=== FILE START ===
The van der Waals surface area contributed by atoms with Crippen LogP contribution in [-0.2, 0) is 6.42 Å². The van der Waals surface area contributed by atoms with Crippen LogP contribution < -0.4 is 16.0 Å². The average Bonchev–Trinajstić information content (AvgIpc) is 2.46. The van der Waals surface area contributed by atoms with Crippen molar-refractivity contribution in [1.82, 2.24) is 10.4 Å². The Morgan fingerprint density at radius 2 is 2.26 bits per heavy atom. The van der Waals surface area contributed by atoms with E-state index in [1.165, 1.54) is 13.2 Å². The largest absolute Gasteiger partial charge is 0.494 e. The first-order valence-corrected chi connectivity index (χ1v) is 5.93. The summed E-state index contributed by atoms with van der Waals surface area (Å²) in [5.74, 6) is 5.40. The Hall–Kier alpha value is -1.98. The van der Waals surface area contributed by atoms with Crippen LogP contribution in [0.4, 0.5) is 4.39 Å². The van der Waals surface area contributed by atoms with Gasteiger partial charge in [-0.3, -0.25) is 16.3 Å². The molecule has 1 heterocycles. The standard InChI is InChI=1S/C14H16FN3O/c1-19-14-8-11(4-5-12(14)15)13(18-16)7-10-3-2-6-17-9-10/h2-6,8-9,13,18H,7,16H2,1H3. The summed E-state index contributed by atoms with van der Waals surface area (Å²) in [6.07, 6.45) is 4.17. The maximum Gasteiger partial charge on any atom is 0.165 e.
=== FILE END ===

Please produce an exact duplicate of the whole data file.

The van der Waals surface area contributed by atoms with Crippen LogP contribution in [-0.2, 0) is 6.42 Å². The van der Waals surface area contributed by atoms with Crippen LogP contribution < -0.4 is 16.0 Å². The average Bonchev–Trinajstić information content (AvgIpc) is 2.46. The van der Waals surface area contributed by atoms with Crippen molar-refractivity contribution in [1.82, 2.24) is 10.4 Å². The Morgan fingerprint density at radius 2 is 2.26 bits per heavy atom. The van der Waals surface area contributed by atoms with E-state index in [1.165, 1.54) is 13.2 Å². The largest absolute Gasteiger partial charge is 0.494 e. The first-order valence-corrected chi connectivity index (χ1v) is 5.93. The summed E-state index contributed by atoms with van der Waals surface area (Å²) in [5.74, 6) is 5.40. The Hall–Kier alpha value is -1.98. The van der Waals surface area contributed by atoms with Crippen LogP contribution in [0.4, 0.5) is 4.39 Å². The van der Waals surface area contributed by atoms with Gasteiger partial charge in [-0.3, -0.25) is 16.3 Å². The molecule has 1 heterocycles. The standard InChI is InChI=1S/C14H16FN3O/c1-19-14-8-11(4-5-12(14)15)13(18-16)7-10-3-2-6-17-9-10/h2-6,8-9,13,18H,7,16H2,1H3. The summed E-state index contributed by atoms with van der Waals surface area (Å²) in [6.07, 6.45) is 4.17. The maximum Gasteiger partial charge on any atom is 0.165 e.